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Our Last Day: Top Ten Tips for Local Eating in Montréal July 24, 2010

Posted by maggieknight in Resources, Une diète pour La Belle Province.

Today is the last day of our local diet, so it seems a good time to condense our somewhat expanded “wisdom” on eating locally in Montréal.

1. Think about why you want to eat locally. Is it for the sake of eating fresher, tastier food? To support the local economy? For the environment? This will influence the kind of food you are interested in buying and eating, and, if your convictions are strong, they can help you through patches of candy or caffeine cravings. For a discussion of some of the many reasons for eating local (and a counter-argument to the typical arguments against local eating which rely on efficiency and comparative advantage), please check out my friend Tim’s blog.

2. Decide if you want to have rules, or if you just want to try to eat locally as possible. If you do want rules, make sure that they are feasible for you. For instance, if you’ve never made anything from scratch before, you might want to spend some time getting comfortable in your kitchen before you begin. If you’re vegan, you probably want to spend extra time making sure you can source appropriate protein before you start. If you have a severe caffeine addiction and a high-stress job, going cold turkey into a local-drinks-only diet could make life take a significant turn for the worse. Keep in mind that the more specific you are about where your food can come from, the more time you will have to spend asking questions (and sometimes nobody will know the answers). Make sure you know how much you can afford and that you keep track of your budget (most farmers’ markets don’t give you receipts, so take along a pen and paper). Depending on how much packaged food you usually buy and how much you usually eat out, you could either save money or spend significantly more. There are lots of local luxuries that will come at a higher cost (berries, wines, cheese) – know how feasible it is for you to splurge and plan accordingly.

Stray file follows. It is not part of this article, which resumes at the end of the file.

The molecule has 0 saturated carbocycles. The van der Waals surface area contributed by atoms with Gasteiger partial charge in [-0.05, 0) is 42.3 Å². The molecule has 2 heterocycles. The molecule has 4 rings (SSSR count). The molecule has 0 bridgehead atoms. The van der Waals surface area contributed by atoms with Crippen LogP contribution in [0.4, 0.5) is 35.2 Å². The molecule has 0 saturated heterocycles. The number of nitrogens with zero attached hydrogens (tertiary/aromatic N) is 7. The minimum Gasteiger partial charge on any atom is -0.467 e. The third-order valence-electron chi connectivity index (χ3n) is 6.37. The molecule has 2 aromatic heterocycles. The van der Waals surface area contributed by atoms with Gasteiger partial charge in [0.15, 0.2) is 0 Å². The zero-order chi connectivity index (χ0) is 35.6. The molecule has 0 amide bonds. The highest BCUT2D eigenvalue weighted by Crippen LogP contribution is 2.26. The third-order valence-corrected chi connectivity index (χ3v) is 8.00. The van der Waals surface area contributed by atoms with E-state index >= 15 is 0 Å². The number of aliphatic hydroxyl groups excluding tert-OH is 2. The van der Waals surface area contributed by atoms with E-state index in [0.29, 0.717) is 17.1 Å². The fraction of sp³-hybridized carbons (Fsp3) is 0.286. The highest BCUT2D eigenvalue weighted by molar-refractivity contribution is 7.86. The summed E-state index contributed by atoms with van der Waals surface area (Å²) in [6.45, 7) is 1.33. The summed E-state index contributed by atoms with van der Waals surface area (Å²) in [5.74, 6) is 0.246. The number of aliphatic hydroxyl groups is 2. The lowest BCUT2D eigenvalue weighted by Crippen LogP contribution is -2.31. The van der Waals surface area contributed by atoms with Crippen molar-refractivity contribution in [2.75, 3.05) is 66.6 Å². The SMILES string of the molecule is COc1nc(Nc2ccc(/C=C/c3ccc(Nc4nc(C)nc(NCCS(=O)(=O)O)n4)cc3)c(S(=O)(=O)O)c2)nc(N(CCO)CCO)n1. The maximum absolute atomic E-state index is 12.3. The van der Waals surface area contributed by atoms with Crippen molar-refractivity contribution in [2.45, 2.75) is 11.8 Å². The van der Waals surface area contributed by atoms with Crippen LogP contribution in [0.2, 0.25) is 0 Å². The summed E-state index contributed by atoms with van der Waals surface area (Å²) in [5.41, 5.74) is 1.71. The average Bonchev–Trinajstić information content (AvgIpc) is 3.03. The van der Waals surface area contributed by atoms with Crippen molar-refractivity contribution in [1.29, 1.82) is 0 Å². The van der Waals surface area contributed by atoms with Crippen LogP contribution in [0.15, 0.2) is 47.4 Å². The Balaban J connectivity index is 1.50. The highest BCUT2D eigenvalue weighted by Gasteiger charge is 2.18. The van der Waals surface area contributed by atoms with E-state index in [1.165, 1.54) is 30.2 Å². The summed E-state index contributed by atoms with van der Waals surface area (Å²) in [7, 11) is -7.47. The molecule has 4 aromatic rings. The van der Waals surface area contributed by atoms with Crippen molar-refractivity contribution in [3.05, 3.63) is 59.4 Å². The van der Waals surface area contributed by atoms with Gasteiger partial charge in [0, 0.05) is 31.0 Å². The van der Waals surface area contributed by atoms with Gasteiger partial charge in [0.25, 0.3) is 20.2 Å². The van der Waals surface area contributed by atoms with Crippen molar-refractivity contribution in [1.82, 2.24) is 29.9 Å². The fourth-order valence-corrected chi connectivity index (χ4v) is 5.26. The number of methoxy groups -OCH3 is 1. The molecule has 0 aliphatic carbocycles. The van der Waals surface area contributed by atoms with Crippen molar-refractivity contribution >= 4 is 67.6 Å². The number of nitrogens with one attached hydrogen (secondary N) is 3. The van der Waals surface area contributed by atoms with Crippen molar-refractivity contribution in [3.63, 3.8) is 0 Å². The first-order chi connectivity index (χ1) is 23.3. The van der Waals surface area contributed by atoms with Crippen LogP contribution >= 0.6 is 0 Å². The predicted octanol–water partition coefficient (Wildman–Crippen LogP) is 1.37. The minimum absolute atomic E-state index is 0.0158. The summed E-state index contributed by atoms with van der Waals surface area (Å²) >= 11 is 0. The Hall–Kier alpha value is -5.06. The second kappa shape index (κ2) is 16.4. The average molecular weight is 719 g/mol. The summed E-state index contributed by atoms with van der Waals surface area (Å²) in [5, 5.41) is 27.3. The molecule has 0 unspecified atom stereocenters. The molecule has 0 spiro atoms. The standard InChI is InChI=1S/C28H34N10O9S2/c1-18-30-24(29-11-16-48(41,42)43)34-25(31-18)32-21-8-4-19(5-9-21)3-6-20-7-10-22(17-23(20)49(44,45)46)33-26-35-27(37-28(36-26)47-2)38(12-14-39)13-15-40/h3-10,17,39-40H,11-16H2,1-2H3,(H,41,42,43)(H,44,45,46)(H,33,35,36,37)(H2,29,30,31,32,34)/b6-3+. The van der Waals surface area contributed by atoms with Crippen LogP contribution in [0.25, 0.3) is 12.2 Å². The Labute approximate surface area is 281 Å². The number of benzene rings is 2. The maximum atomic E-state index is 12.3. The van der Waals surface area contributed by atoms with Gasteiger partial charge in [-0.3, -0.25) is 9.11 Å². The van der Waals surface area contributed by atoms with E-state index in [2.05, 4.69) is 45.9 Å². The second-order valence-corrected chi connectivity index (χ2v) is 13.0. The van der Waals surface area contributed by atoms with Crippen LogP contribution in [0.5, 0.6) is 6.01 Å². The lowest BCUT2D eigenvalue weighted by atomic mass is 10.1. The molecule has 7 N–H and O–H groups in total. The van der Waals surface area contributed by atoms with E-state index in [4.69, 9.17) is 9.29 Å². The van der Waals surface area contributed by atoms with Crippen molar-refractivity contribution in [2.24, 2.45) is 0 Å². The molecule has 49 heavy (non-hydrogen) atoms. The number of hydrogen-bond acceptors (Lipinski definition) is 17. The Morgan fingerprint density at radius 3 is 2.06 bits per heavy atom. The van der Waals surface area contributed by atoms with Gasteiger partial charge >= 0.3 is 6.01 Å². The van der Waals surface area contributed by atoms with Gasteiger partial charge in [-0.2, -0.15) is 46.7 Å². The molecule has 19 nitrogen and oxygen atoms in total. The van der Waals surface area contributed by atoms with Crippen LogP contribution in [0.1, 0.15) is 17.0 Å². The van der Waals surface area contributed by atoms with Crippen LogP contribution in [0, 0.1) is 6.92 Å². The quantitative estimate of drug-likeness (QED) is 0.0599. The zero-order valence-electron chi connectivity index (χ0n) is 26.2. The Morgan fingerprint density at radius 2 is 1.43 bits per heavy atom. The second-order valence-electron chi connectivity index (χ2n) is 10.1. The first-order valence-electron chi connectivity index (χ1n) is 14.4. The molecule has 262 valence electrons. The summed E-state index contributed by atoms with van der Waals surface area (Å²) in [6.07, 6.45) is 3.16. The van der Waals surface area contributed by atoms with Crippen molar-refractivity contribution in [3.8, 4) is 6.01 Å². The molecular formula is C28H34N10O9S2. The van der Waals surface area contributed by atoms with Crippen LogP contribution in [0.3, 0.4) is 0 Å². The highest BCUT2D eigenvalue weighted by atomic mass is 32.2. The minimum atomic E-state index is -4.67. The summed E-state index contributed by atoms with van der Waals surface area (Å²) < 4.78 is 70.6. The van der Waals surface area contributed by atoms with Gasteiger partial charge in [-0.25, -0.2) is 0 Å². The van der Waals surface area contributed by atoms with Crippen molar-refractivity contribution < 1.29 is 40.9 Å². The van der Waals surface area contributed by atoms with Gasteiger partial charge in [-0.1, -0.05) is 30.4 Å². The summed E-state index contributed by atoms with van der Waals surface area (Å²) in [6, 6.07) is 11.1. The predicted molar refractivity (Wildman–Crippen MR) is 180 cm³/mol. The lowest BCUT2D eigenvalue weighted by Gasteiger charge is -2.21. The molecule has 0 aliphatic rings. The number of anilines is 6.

We added some luxury to our homely (but delicious!) meal of sautéed onions, rainbow chard, celery, garlic, and leftover green beans with some delicious local honey wine.

3. Expand your horizons in the kitchen. This is mostly about making it fun, instead of a more laborious copy of what you usually cook. During our month I’ve learned dozens of new recipes, particularly featuring rhubarb, asparagus, eggplant, and zucchini. There are some great cookbooks on local and seasonal eating, but you can also find great recipes for pretty much every type of food on the web (if you’re willing to sift through all the ones that won’t fit your local aspirations).

A delicious variation on eggplant parmesan which included yellow zucchinis as well as eggplant and substituted mozzarella for parmesan.